In particular Dr Riccobono has found evidence from her experience as a volunteer in a hospice that the reading of poetry thematically dealing with end of life, terminal illness, and loss, is particularly powerful in eliciting patients to open up to the recounting of their stories, fears and feelings in preparation of dying.


Biographical Note and Qualifications

The Principal Investigator of this project, Dr Rossella M. Riccobono, has a PhD in Italian poetry from The University of Edinburgh (2000) and has worked extensively in both teaching and researching Italian and European poetry, with particular interest in Modernist and Contemporary poetry, poetry of trauma, and poetry for wellbeing as arts therapy.

In 2015, she trained at The Reader’s Group Trust (Liverpool) and qualified as a Reader Therapist to facilitate wellbeing in marginalised groups. The method used by the Reader’s Group Trust has been studied and positively evaluated as therapy for wellbeing by members of the Psychology Department at the University of Liverpool in connection with several societal marginalised groups.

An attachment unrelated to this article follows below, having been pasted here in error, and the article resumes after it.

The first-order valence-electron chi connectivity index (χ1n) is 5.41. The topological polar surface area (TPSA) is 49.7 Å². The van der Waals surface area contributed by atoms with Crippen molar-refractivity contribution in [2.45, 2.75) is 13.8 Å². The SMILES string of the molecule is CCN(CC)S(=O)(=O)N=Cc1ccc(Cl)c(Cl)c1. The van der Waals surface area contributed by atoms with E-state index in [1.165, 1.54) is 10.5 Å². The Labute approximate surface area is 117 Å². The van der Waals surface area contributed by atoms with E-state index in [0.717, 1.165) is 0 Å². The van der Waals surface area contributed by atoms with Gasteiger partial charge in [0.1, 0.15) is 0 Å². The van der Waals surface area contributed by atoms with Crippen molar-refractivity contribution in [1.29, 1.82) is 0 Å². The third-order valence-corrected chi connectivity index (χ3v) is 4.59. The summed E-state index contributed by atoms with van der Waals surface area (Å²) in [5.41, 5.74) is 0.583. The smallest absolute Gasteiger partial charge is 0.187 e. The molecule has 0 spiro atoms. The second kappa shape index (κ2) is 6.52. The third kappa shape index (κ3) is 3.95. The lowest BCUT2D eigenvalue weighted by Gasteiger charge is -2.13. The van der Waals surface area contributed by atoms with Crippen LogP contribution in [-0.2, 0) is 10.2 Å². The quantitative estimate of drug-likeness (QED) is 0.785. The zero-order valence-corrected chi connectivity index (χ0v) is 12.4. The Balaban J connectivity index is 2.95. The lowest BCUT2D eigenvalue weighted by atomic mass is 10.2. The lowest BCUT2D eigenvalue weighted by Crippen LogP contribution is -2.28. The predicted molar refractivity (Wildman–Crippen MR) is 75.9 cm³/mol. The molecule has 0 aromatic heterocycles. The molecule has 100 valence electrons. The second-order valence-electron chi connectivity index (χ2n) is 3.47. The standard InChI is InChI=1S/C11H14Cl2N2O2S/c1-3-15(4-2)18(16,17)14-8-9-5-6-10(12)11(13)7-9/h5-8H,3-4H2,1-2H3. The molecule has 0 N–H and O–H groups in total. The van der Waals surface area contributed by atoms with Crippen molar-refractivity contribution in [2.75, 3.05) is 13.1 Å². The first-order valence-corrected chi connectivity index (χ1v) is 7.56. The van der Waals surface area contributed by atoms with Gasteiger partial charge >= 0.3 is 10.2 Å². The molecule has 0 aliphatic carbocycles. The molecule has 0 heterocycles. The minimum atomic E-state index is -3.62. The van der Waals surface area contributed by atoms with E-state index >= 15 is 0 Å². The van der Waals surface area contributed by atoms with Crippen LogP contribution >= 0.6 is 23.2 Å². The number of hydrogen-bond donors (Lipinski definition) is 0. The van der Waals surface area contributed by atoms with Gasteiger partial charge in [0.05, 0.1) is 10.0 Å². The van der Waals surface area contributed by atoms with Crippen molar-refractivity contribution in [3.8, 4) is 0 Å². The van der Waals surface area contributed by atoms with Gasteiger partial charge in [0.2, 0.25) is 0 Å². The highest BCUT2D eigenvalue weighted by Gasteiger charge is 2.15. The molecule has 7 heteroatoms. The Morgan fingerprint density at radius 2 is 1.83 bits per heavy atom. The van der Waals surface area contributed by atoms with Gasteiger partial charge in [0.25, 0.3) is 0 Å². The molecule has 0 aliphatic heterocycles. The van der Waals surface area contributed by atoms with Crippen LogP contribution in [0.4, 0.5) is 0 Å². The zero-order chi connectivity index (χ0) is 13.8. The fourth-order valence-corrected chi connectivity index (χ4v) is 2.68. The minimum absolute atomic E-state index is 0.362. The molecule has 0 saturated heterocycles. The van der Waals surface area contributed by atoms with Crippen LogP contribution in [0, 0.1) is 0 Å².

Dr Riccobono has also completed a further online diploma in Bibliotherapy with The University of Warwick. She is currently also engaged in active research in the beneficial use of humanities to improve medical practice and has delivered a paper (‘Reading and Discussing Poetry in Group Activities as Experiential and Reflective Practice in Palliative Care’) at The Medical Humanities Association conference ‘Critical Stories’ which was held at Keele University in June 2017.

She has written articles on the Healing Value of travel narrative and ‘cinema of poetry after trauma (‘Pier Vittorio Tondelli between Europe and Emilia: Centre and Margins in Camere separate’, in The poetics of the Margins. Mapping Europe from the Interstices (Oxford: Peter Lang, 2010), pp. 55-71; ‘ “Il filo di Arianna” The Healing Value of Nanni Moretti’s Cinema of Poetry’, Spunti e ricerche, 30, 2016: 23-40) and another article on the subject of poetry as therapy (‘Voice, Storytelling and Agency in Antonella Anedda’s ‘Residenze invernali’ [1989]’, forthcoming 2019). She is currently working on a monograph entitled Re-Orienting the Gaze. Voice, Agency and Storytelling, which will be published with Longo Editore (Ravenna) in 2020.

Dr Riccobono is also a certified Iyengar Yoga Teacher (IYA U.K.) and is also qualified in other complementary therapies. Her long-standing experience in complementary and alternative therapies and clinical practice adds depth to her interest and ability to conduct work with the public and research in reading and discussing poetry as arts therapy.